Monthly Archives: January 2013

Naalbinding projects gallery

January 7, 2013
My second project was a pair of socks for myself in Lopi 100% wool singles.

Several years ago, a friend taught me to naalbind using what is commonly known as the mammen stitch.  Naalbinding is an ancient needle looping technique that predates knitting for string manipulation.  It was used in the Viking age, but also dates to ancient Egypt, I believe.

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Patterned gauze weave – progress post

January 6, 2013
The patterned gauze weave sample on the loom.

I have been able to do a little weaving on the patterned gauze weave sample currently on my rigid heddle loom.

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Trouser inventory from Moshchevaya Balka

January 5, 2013
Construction pattern for Moshchevaya Balka trousers. Image © 1996 Editio Maris. Used for educational purposes only and without permission.

2 in a series on trousers.  Part 1 is here. I spent this morning with a German-speaking friend translating the inventory of garments and fragments identified as  trousers in “Die Gräber der Moscevaja Balka”. [1] Footnotes    (↵ returns to text) 2 in a series on trousers.  Part 1 is here. I spent this morning with a German-speaking friend translating the inventory of garments and fragments identified as  trousers in “Die Gräber der Moscevaja Balka”. {{1}}↵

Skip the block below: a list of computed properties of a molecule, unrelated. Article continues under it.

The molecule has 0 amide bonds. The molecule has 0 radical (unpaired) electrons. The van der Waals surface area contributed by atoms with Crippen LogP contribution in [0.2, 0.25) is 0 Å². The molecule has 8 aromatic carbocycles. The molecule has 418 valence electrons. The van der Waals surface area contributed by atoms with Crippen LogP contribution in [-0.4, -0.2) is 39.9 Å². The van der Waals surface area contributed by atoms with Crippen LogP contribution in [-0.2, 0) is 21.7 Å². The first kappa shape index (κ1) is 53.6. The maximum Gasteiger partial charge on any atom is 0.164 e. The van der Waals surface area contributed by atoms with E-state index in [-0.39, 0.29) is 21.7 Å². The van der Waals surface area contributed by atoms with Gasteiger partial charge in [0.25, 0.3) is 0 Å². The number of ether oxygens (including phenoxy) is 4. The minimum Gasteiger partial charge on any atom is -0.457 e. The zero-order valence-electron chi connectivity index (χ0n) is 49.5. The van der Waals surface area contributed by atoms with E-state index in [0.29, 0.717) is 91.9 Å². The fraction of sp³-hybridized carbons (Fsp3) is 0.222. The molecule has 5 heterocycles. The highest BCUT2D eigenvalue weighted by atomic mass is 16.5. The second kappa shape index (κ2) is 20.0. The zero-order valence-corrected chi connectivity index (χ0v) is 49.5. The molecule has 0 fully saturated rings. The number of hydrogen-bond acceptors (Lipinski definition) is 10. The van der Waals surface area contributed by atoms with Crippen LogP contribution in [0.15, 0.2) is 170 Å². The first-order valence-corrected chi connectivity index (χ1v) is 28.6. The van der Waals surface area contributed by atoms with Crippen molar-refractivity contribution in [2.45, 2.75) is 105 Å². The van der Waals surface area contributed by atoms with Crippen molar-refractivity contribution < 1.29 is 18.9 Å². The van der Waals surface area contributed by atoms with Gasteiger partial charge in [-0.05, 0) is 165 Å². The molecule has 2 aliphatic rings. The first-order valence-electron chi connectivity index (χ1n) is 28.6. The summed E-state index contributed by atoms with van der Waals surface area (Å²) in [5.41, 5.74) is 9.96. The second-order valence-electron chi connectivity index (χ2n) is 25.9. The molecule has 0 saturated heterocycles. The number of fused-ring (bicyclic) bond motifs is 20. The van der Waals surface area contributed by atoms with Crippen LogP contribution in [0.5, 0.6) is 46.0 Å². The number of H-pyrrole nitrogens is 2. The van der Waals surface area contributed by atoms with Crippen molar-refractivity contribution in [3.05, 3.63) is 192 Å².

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Trousers from Moshchevaya Balka

January 4, 2013
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This is part 1. Some time ago, I posted a gallery of photos showing my interpretation of Conquest era female Magyar garments. Perhaps you’ll be happy to know that I’m finally getting around to sharing how I reached the conclusions demonstrated in those garments.

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SCA Encampment Kitchen Additions – Viking Edition

January 2, 2013
I co-opted an A-frame tent from a friend of mine who isn't camping much anymore to use as a kitchen tent.  Here it is set up with the side raised.

My big project for last year’s season was to begin to put together a better encampment kitchen setup.  I made some good progress and expect to continue to work on it this year.  Here is a gallery of photos showing what we were up to.  I hope you enjoy these pictures.  

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Translating books in other languages for research purposes.

January 1, 2013

Many of the best books for research are in languages other than English.  Russia, in particular, has the most amazing archaeological books.  Yum!  Most of the ones on topics of interest to me are in Hungarian, Russian, German, or Danish.  Since I speak none of those languages, translation is necessary. Currently, I am working on translating the clothing section of Die Gräber der Moščevaja Balka by Anna A. Ierusalimskaja into English.  I thought you might be interested in…

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